Newton had doubted himself if the bodies could attract each other without a time-gap. This aspect surfaces in the science literature from time to time. It is the basis on which gravitational wave may be conceived in the Euclidean space.

Gravitation is not geometry

Geometry is an abstraction, a language, and a map. For Kepler, the orbits of the planets around the sun were elliptical; and that based on the actual observation of the planets and fitting the data to abstract elliptical orbits of the planets around the sun. The fittings were good. It is possible to derive the properties of an ellipse with a pure language of logic - like that it has two epicentres - and these properties could be associated with the theoretical ellipse of the orbit of a planet and verified again with observations. The observations agreed with what was projected of the elliptical properties. Ellipse is a part of conics - a system that is derived from the possible shapes of the surfaces cut out of a right cone in different ways. Newton used this inter-relation and proposed that the "eccentricity" e of the orbit of objects moving around fixed centres like the sun due to attractive force that obeys the "inverse square rule of distance" is a bound ellipse if e is greater than 1, which is so when the initial velocity is not very high, parabolic if e equals 1, which is so when the initial velocity is intermediate, and hyperbolic if e is smaller than 1, which is so when the initial velocity is very high. These properties agreed with the actual observations and so they are deemed established. Observation - abstraction - observation - abstraction - language - observation - abstraction again, can now be projected to future. Neptune was discovered in 1846 following this type of logic in almost the same position and turned out to be of almost of the same mass that were calculated by the astronomers. Such is the power of geometry. In Euclidean space, the geometry follows all rules of logic and relates to all tenses; but it is not the "thing in itself" - it is not the body that moves, force that creates the velocity of things or the cause of the "existence" of position, motion and observation. Geometry is explanation, reasoning; it is potent with ideas to come, but it is not, repeating a differently used phrase of Immanuel Kant of Germany (1724-1804), the "thing in itself".

Therefore, the applicability of the propositions that (1) gravitation is the product of the "curvature" of the Riemannian space, (2) Riemannian space is related to the distribution of matter and (3) the "image" of gravitation, as it prevails in the Riemannian space, can really affect an actual observation made with real electro-magnetic waves, require scrutiny. Such assertions literally lead to saying that the Riemannian geometry creates gravitation; and that adage is not tenable. Riemannian geometry has the foundation in the rejection of certain Euclidean axioms, possibly on insufficient ground, and its associates are para-time, and not conscious time of observation, and idealised-space of European Idealism, not real space. This had been explained in some more details in this web site. [Essay on - "Motion, Position and Observation".]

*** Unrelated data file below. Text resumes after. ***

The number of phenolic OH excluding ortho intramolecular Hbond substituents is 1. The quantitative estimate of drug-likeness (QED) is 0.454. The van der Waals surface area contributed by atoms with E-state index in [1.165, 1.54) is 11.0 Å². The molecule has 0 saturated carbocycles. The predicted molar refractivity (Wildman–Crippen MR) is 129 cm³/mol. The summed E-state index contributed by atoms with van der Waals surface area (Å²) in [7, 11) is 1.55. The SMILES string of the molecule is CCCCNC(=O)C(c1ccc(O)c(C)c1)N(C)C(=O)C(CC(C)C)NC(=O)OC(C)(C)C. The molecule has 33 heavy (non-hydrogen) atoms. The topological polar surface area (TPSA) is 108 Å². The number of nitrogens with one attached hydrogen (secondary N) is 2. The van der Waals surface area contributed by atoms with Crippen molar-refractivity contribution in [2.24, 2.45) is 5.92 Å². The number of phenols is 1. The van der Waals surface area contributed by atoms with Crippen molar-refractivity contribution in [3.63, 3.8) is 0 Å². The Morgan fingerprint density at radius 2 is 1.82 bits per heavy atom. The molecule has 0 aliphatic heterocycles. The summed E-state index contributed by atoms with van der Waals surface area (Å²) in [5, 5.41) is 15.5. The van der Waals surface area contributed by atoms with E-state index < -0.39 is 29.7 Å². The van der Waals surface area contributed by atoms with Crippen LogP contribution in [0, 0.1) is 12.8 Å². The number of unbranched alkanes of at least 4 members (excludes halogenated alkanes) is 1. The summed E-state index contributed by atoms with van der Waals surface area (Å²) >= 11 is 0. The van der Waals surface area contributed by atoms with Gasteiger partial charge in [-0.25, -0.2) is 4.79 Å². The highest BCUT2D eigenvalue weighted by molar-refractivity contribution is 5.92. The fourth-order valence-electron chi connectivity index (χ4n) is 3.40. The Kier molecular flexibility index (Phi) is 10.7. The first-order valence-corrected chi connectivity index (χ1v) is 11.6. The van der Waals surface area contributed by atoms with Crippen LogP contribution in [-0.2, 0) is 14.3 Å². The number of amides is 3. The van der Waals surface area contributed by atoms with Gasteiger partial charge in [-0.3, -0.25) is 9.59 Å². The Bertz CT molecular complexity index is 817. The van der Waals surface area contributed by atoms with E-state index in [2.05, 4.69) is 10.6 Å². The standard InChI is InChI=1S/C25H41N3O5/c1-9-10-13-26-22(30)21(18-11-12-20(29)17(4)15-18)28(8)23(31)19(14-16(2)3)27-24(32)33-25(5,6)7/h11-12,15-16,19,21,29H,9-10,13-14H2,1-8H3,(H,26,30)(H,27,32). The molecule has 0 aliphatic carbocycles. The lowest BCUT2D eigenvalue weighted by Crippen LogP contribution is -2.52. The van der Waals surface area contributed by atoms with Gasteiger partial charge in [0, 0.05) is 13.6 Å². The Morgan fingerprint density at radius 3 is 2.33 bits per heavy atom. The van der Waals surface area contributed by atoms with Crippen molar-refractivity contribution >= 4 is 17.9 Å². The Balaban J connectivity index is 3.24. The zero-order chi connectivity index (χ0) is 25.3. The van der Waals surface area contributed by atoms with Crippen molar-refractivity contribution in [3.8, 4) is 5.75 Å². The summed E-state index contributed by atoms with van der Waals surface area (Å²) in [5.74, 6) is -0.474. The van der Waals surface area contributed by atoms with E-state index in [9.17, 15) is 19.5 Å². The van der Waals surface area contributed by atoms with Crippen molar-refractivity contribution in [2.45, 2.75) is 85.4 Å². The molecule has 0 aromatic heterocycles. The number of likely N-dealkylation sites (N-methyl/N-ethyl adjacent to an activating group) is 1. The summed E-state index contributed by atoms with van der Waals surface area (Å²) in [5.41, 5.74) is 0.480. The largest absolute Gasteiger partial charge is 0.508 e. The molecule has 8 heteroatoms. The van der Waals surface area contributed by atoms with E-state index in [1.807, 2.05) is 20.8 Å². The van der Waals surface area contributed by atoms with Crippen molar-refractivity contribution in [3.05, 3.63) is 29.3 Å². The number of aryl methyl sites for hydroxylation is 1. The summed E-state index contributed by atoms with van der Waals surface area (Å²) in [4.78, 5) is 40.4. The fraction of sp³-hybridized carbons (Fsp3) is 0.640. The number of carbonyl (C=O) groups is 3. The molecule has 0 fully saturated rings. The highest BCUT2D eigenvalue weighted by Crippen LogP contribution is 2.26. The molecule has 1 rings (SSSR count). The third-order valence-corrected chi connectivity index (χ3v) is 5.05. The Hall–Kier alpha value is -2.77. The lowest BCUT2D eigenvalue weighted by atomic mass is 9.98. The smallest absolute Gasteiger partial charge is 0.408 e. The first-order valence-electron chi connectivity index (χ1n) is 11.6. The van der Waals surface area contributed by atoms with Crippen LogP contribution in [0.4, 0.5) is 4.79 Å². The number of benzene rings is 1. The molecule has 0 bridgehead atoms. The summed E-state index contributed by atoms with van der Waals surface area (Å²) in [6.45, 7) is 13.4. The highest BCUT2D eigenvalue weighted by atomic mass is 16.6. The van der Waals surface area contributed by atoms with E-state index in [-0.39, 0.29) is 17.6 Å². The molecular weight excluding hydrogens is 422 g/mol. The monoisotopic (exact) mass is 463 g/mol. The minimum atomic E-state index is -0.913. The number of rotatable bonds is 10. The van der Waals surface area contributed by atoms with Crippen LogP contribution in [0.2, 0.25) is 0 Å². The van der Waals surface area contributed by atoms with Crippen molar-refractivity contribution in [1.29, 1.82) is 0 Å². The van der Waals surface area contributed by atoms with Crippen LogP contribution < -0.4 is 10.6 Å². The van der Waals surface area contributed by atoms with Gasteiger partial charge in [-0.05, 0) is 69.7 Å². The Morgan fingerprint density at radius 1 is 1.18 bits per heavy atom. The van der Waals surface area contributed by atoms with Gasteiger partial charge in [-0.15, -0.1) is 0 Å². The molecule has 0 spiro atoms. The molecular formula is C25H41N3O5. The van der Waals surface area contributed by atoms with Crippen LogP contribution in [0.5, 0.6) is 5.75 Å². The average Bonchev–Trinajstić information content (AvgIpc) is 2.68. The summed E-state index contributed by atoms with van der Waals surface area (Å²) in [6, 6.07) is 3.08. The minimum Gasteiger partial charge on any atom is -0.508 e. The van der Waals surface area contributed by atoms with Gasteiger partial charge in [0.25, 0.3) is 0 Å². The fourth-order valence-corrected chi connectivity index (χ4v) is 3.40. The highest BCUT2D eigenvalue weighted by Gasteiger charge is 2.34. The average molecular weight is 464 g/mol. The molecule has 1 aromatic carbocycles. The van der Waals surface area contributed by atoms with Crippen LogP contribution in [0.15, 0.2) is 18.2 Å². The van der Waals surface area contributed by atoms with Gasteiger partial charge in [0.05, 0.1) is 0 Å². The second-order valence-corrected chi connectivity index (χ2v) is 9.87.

There is an experimentally found principle of equivalence of gravitation: The accelerations of bodies depend only on their masses and not on their chemical or nuclear constitution. The force between two bodies is proportional to the product of their masses and the inverse square of their separation. Attempts to show that gravitational force could couple with other forces like heat and electro-magnetism have not produced convincing outcome.

A new set of explanations has emerged: Since gravitation is the result of geometry, it has no dependence on the matter. So, the determination of G commands no priority. It is not very clear why this set of reasoning carried the best minds of the world on and on. One point could be because Newton defined mass as the constant of proportion between momentum and velocity in his first law and the same mass, product of mass of two attracting bodies, appears again to define G as the constant of proportion of the product of masses divided by the square of separation in the second law. That could lead to a way of thinking that motion defines mass, mass defines G, so, motion defines G. Almost irrefutable argument cuts in to say that the local motion affects G. The inhabitants of a cabin falling freely under gravity would experience weightlessness; and the floor of the cabin would come up to meet the inhabitants in case the cabin is pulled upwards in a theoretical "no gravity" district of the cosmos and give out an experience of gravity.